Welsh was in the sky before the tornado developed, capturing each moment from the tornado's conception near Newcastle, Oklahoma, to the far east side of Moore.

"This is right at my house," Welsh said on air.

For Welsh, the situation amassing beneath him was more real than anything else. Not only was he concerned about his community being destroyed, but for his family as well. The storm developed around the time the school day ended, and Welsh immediately called his wife to make sure their family took shelter.

But no matter the situation, Welsh had a job to do.

"I picked [the cell phone] up, haven't gotten a text yet, and I've got to go back and report," Welsh said as he explained the moment the tornado headed for his home. "You can't really fixate or get worried about one thing, you just have to keep moving the pots around so none of them boil so that you can really achieve what you're meant to do."

Welsh won awards for his coverage and calm demeanor that day, but more importantly, he saved countless lives.

"You meet people at the fair or wherever else and they're like, 'Hey man, you saved my life,' and I'm like 'Man I didn't save anybody's life. I didn't pick you up, you weren't injured,' and he goes, 'I was listening to you on the radio and I was heading down Eastern, and you said it was coming right here so I turned around. If it wouldn't have been for you, I wouldn't have known,'" Welsh explained.

As Oklahoma Guardsmen rolled in with personnel and equipment to assist local authorities, Welsh flew above his National Guard brothers and sisters, providing coverage of relief efforts for days and weeks following.

Tornadoes aren't the only worry for Oklahoma. The Spring of 2015 ended an Oklahoma drought that flooded parts of the state. For Rutledge, the floods provided an opportunity to speak over the air for the first time as the back-up helicopter pilot for KOCO News Channel 5.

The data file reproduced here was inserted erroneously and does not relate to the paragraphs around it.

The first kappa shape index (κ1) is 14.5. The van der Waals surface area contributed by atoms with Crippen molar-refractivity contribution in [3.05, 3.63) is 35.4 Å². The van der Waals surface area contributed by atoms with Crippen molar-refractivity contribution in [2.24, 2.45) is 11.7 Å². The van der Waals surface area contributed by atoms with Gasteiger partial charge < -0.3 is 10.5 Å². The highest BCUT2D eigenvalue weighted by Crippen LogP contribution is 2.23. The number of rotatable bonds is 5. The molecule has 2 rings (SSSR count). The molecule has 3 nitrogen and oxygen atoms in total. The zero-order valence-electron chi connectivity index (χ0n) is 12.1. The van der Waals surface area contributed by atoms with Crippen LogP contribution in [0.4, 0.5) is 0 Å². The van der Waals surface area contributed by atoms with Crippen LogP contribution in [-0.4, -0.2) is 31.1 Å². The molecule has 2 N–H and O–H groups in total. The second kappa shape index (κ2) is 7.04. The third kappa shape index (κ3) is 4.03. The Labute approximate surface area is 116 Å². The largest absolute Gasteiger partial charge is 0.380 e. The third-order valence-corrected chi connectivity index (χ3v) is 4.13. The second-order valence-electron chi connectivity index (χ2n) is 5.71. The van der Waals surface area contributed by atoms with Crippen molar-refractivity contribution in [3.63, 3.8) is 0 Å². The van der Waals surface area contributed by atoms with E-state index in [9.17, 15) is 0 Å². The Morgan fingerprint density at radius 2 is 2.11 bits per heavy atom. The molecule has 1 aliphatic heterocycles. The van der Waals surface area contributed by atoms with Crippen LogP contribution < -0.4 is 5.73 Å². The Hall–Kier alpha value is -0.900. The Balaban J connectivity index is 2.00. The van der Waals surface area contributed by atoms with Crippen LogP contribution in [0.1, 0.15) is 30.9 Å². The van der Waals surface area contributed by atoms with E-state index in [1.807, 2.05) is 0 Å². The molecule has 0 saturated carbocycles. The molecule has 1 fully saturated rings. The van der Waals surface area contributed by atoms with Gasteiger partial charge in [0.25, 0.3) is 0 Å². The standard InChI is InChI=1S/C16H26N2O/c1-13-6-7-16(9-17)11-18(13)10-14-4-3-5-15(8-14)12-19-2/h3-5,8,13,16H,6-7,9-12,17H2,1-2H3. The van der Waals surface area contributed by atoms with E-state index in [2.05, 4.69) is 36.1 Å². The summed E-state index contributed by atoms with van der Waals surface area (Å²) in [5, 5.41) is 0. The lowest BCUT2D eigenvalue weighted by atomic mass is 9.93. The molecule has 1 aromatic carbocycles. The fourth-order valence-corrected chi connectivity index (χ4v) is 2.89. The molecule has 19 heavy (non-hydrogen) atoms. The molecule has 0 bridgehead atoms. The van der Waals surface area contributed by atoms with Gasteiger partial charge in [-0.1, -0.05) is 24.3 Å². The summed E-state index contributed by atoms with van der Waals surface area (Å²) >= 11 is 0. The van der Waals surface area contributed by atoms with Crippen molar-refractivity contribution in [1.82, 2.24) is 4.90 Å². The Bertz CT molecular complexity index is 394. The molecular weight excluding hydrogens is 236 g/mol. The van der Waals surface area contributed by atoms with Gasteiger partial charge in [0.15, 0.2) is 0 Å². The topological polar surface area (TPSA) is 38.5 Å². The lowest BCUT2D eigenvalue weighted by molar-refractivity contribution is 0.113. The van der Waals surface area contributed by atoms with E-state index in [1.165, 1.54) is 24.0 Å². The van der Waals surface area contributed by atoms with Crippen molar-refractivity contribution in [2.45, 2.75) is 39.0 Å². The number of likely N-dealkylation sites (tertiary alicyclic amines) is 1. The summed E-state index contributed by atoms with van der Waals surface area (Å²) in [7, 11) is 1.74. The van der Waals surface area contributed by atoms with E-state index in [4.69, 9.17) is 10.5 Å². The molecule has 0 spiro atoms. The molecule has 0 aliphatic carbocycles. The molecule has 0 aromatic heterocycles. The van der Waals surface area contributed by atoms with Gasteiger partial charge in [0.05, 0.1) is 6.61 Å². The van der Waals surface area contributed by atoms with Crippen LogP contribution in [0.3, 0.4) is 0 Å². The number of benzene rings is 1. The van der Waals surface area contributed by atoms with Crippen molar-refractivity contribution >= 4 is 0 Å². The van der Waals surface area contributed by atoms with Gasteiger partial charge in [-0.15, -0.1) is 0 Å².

"It was the biggest flooding story in Oklahoma," Rutledge said. "I was really honored to be able to cover that."

Rutledge's coverage from the air enabled local authorities and other agencies to establish passable routes, assess damage, and begin relief efforts and reconstruction of damaged areas.

This year, Oklahoma's wildfire season set records after untamed flames burned thousands of acres across the state, stretching into Kansas. In January of this year while flying for News 9, Kavanagh soared above the flames alongside his brother's in uniform while they dropped water buckets on a large wildfire near Edmond, Oklahoma.

Because of his experience in the Guard, Kavanagh was able to explain the process of dropping water on wildfires while on air; a process unknown to many who haven't served in that particular position.

"It's almost instructional to me the way I report," Kavanagh said. "That then makes people go, 'Okay I understand why they're doing that.'"

THE BALANCE